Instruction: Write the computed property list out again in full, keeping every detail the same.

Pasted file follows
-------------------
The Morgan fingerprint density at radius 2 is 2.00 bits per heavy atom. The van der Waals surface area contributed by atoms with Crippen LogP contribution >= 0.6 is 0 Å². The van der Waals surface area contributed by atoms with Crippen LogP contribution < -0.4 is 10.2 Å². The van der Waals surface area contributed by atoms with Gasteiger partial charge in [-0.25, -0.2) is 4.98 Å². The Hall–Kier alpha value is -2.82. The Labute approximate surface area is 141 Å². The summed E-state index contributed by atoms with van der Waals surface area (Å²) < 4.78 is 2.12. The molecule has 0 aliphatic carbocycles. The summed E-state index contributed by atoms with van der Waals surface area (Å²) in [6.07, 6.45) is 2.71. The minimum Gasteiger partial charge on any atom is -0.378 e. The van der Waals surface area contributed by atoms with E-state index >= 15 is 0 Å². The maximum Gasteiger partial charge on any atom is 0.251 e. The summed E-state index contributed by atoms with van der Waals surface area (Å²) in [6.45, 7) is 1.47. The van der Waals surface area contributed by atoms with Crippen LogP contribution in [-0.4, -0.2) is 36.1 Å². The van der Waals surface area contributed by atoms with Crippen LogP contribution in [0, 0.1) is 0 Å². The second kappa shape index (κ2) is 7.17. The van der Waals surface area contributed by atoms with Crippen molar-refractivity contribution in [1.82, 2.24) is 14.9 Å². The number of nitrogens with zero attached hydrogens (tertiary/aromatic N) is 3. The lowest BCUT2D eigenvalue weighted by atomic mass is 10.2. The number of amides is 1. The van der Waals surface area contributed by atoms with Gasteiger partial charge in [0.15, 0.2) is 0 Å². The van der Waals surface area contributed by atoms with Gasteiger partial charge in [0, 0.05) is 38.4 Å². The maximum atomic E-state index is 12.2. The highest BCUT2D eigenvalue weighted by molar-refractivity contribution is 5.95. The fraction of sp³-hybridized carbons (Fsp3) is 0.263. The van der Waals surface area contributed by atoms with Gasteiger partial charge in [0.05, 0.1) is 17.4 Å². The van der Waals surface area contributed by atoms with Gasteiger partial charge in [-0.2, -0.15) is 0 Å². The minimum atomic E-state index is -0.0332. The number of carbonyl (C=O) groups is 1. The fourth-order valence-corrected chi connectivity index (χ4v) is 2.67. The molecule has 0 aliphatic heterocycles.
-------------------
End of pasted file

The Morgan fingerprint density at radius 2 is 2.00 bits per heavy atom. The van der Waals surface area contributed by atoms with Crippen LogP contribution >= 0.6 is 0 Å². The van der Waals surface area contributed by atoms with Crippen LogP contribution < -0.4 is 10.2 Å². The van der Waals surface area contributed by atoms with Gasteiger partial charge in [-0.25, -0.2) is 4.98 Å². The Hall–Kier alpha value is -2.82. The Labute approximate surface area is 141 Å². The summed E-state index contributed by atoms with van der Waals surface area (Å²) < 4.78 is 2.12. The molecule has 0 aliphatic carbocycles. The summed E-state index contributed by atoms with van der Waals surface area (Å²) in [6.07, 6.45) is 2.71. The minimum Gasteiger partial charge on any atom is -0.378 e. The van der Waals surface area contributed by atoms with E-state index >= 15 is 0 Å². The maximum Gasteiger partial charge on any atom is 0.251 e. The summed E-state index contributed by atoms with van der Waals surface area (Å²) in [6.45, 7) is 1.47. The van der Waals surface area contributed by atoms with Crippen LogP contribution in [-0.4, -0.2) is 36.1 Å². The van der Waals surface area contributed by atoms with Crippen LogP contribution in [0, 0.1) is 0 Å². The second kappa shape index (κ2) is 7.17. The van der Waals surface area contributed by atoms with Crippen molar-refractivity contribution in [1.82, 2.24) is 14.9 Å². The number of nitrogens with zero attached hydrogens (tertiary/aromatic N) is 3. The lowest BCUT2D eigenvalue weighted by atomic mass is 10.2. The number of amides is 1. The van der Waals surface area contributed by atoms with Gasteiger partial charge in [0.15, 0.2) is 0 Å². The van der Waals surface area contributed by atoms with Gasteiger partial charge in [0, 0.05) is 38.4 Å². The maximum atomic E-state index is 12.2. The highest BCUT2D eigenvalue weighted by molar-refractivity contribution is 5.95. The fraction of sp³-hybridized carbons (Fsp3) is 0.263. The van der Waals surface area contributed by atoms with Gasteiger partial charge in [0.05, 0.1) is 17.4 Å². The van der Waals surface area contributed by atoms with Gasteiger partial charge in [-0.2, -0.15) is 0 Å². The minimum atomic E-state index is -0.0332. The number of carbonyl (C=O) groups is 1. The fourth-order valence-corrected chi connectivity index (χ4v) is 2.67. The molecule has 0 aliphatic heterocycles.